When you work for a tech company, by the end of the (60+ hour) week you can use a good laugh. So kick back, relax, and enjoy this collection of the best marketing and start-up reaction gifs: (more…)
Topic: Community Management
This is a guest post by Kelly Young, who writes daily blogs on her website Rheumatoid Arthritis Warrior. She is more than her disease and her website is more than her own story. It is a growing community of empowered patients and a source of information about fighting RA and stories of other patients with autoimmune arthritis.
Do you really need t-shirts for your cause?
I have a t-shirt drawer, doesn’t everyone? Every year, I weed out a few old ones I finally admit I’ll never wear again. There are shirts from every school or church event we ever volunteered for – not to mention those from amusement parks and sports teams. The memories are wonderful, but some shirts are scratchy and never fit right. Do we really still need t-shirts for one more cause? Yes. Let me explain why…
The value of a visual identity
I have watched the birth of a new community. Unlike the diabetes community which has existed online for almost a decade, the rheumatology patient community did not exist at all. But over the last couple of years, patients have begun to connect. Several things played a part in this beginning: first blogs, then a Facebook group, then Twitter chats. But t-shirts played a surprising role, too. Here’s one example.
Launching an awareness campaign using t-shirts & social media
Last spring, Rheumatoid Arthritis Warrior held a t-shirt contest based on a Wonder Woman image I created as a t-shirt design called Warrior Woman. People used the design as a profile image on Facebook or Twitter to enter to win the contest. To earn more contest entries, they could also mention the contest on their own blog or social media profiles. Even guys played along.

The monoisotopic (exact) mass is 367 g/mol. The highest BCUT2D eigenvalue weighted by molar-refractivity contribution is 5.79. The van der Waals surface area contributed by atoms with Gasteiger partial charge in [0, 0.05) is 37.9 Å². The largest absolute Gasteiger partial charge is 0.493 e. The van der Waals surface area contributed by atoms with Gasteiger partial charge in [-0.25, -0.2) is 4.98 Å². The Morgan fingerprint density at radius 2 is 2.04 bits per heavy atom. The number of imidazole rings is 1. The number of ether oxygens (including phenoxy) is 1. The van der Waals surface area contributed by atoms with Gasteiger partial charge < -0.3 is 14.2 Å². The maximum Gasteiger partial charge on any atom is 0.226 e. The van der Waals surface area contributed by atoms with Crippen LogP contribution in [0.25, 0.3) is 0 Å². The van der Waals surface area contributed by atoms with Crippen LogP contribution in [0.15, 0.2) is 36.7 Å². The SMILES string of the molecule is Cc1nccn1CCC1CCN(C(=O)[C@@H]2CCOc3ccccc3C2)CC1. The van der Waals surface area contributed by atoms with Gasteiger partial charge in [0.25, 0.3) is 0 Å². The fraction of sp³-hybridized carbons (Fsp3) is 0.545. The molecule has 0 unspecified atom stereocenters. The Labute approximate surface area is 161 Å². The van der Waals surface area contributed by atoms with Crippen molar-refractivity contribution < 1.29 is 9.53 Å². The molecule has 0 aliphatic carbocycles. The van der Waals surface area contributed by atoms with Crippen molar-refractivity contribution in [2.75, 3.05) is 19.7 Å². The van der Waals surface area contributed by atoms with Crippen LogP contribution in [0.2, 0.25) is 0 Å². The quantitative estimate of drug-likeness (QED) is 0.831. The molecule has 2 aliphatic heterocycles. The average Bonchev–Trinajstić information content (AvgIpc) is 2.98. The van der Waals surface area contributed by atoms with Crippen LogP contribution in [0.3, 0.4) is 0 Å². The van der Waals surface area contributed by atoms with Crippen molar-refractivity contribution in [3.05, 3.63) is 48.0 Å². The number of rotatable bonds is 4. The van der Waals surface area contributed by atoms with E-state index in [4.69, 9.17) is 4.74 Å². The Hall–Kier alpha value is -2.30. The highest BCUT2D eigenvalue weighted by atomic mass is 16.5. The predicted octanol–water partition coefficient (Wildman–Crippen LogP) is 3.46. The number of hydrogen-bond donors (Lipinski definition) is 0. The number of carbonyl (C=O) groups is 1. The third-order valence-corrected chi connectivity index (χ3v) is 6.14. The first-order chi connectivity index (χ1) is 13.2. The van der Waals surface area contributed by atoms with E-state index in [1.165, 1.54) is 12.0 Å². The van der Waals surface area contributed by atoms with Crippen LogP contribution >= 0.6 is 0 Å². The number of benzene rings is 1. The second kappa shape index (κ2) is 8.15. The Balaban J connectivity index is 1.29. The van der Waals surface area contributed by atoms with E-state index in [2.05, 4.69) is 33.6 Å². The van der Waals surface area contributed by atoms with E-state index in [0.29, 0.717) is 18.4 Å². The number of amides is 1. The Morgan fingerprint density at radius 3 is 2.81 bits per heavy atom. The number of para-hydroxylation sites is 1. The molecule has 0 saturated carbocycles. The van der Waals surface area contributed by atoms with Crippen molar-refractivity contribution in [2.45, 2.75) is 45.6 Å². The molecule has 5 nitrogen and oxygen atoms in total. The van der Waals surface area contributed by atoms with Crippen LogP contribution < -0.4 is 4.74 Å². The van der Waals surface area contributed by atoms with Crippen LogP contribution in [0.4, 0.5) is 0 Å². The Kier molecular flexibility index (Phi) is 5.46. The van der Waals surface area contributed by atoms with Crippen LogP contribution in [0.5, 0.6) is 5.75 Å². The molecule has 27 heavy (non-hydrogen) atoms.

In case you haven’t already guessed it, the contest was actually a clever awareness campaign for RA. But, it was even more than that: it was also a significant moment for our budding community. Every day, we could see one another using the same image – the Wonder Woman t-shirt design. It re-enforced that we were a team. Before long, members of the community were posting photos on Facebook of themselves in our t-shirts.
Creating a sense of belonging in virtual communities
A virtual community is a real community since real people are involved in real conversations that often become relationships. However, when there is something visual, it helps people to consider the community as real. T-shirts are a one way to help people feel like they belong to one another.
I hope this gives someone another way to think about t-shirts and other kinds of branded swag. They are more than just advertising for a company. And they are even more than just tools for awareness for a good cause. Sometimes, they can help create a family resemblance.